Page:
TSCHAK!

By: Paul Millen

Published: March 7, 2012 Posted in: Board Games

Hello.  A little late this month, I’m afraid.  I hope I haven’t worried you..?  Didn’t notice at all.  Right, OK.  Well, fortunately I come bearing more than this apology and the lint from my pockets.  There’s something really quite special for you, and only you.  (If you could just tilt your head left a little please) It’s…

TSCHAK! is a cheery, yipping little game from Game Works and Dominique Erhard.  Essentially it’s the opposite of how he looks in this picture.   It’s a trick-taking card game based upon adventuring parties of wizards, warriors and dwarfs raiding Keeps for monster killin’, gold and glory.  You’ll start with a ten card hand – three wizards, three warriors, three dwarfs and an enchantment card.  You’ll see (and if you’d go ahead and tilt your head right a bit) this Keep thing in the middle of the table…

Keeps have three floors and on each floor there’s a monster and a treasure.  On the first floor, all the players build a party of three cards – one wizard, warrior and dwarf (or any two of these three plus your enchantment which doubles the value of the lowest card – but don’t worry too much about that).  The hands will contain cards of differing values determined by the draw at the start of the game.  You all reveal your choices and if your three card party has the highest value, you get the treasure card for that floor; if they have the lowest value, you get the monster card.  You all do the same for the second and third floor of the Keep.  When this is done, you’ll all have one card left over, and its value determines if and how many bonus treasure counters you get now you’re done exploring the Keep.

Pretty simple.  Get the most treasure and you win at the end of the game; monster cards reduce the treasure score.  BUT.  Sometimes, the treasure is cursed which also eats away your score come the end of the game.  So actually, maybe you don’t want to produce the highest value three card team for that floor – you might want to lose and get the less damaging monster card, or better yet don’t score highest or lowest and get nothing at all.  As you can see what’s coming up on the subsequent floors there’s a lovely strategic element here – balancing your selection so you don’t have a load of ropy weaklings come the big, point zapping monster, or a hardy crack squad that’ll inevitably ‘win’ and get some nasty cursed treasure all up in the face.

That’s not all though.  The thing that makes TSCHAK! all the more interesting, and moves it some distance from your typical trick-taking game, is this.  The game lasts the duration of four Keeps.  After each keep the adventuring parties march around the table, which is to say that the hands of cards are recompiled and rotate to the player on your left.  In TSCHAK! everyone will eventually play with all of the same hands of cards: the hands don’t belong to anyone and they don’t change.  If you have a crappy hand, your opponents will end up with it at some point too – but will they do a better job of choosing the right three cards for each floor than you did?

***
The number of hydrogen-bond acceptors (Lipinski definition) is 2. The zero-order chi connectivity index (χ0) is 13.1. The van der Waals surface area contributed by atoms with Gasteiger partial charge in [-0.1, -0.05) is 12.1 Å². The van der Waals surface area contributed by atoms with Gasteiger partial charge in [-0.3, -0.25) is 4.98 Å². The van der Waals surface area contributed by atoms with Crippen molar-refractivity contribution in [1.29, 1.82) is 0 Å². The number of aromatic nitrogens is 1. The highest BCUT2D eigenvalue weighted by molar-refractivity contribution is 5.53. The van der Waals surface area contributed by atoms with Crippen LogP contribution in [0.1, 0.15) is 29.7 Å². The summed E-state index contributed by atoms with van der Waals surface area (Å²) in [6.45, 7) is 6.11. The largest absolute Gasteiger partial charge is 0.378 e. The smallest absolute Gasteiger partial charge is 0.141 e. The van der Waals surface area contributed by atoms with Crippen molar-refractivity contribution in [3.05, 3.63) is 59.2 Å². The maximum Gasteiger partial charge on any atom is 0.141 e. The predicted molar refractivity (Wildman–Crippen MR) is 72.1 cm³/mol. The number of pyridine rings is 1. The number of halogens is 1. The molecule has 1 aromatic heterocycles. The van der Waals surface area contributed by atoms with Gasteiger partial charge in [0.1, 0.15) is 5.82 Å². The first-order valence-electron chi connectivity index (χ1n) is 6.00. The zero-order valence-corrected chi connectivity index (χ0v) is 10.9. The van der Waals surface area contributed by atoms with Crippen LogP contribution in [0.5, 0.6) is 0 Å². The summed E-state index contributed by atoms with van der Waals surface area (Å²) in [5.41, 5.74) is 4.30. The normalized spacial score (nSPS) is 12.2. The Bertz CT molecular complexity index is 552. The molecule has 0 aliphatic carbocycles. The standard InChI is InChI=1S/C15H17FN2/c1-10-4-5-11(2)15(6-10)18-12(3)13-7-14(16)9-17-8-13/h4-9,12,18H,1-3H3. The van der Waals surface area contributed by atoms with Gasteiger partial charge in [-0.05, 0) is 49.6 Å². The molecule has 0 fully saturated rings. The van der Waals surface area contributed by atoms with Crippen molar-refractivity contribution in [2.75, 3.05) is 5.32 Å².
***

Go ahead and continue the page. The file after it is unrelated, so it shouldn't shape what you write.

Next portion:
TSCHAK! would be an entertaining title if that little premise was all there was to it.  But it’s so very, very not.  There are a number of mechanics that upset the typical trick-taking formula.  There are Rings of Power treasure cards that offer exponentially more points, the more you posses.  And Troglodyte monster cards that do the reverse.  There are Chameleon wizards that copy the power value of the highest wizard played by another player that round and one or two other treasures that switch things about when it comes to totalling up the points.  These are aspects too simple and easy to remember to confuse the game while managing to add variety and tactical nuance to proceedings.

And fundamentally, Game Works have done a stand-up job putting this thing together.  The artwork courtesy of  the revoltingly talented Vincent Dutrait is gorgeous, cartoonish and witty while still somehow remaining utterly beautiful.  And it’s the little things that make you feel the designers are really looking out for you, that they want you to have the best experience with their game as possible.  Those ‘en route’ tiles, for example, that you can see above, mark the progress of the cards as they move around the table if there are fewer than four players to hold them – totally unnecessary – but a joyous inclusion that quietly and charmingly bolster the game’s theme.  Even the box insert is a work of art:

I can’t describe to you how pleasing it is when a game bursts out of a little box with loads of cards, tiles and tokens, and then fits easily and snugly back inside when it’s finished with.

There’s really nothing I can say against TSCHAK!  You’d be churlish to complain that it’s merely a trick-taker when it does so much to subvert the genre while looking this good.  It’s a real gem, you should totally get it.

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Paul Millen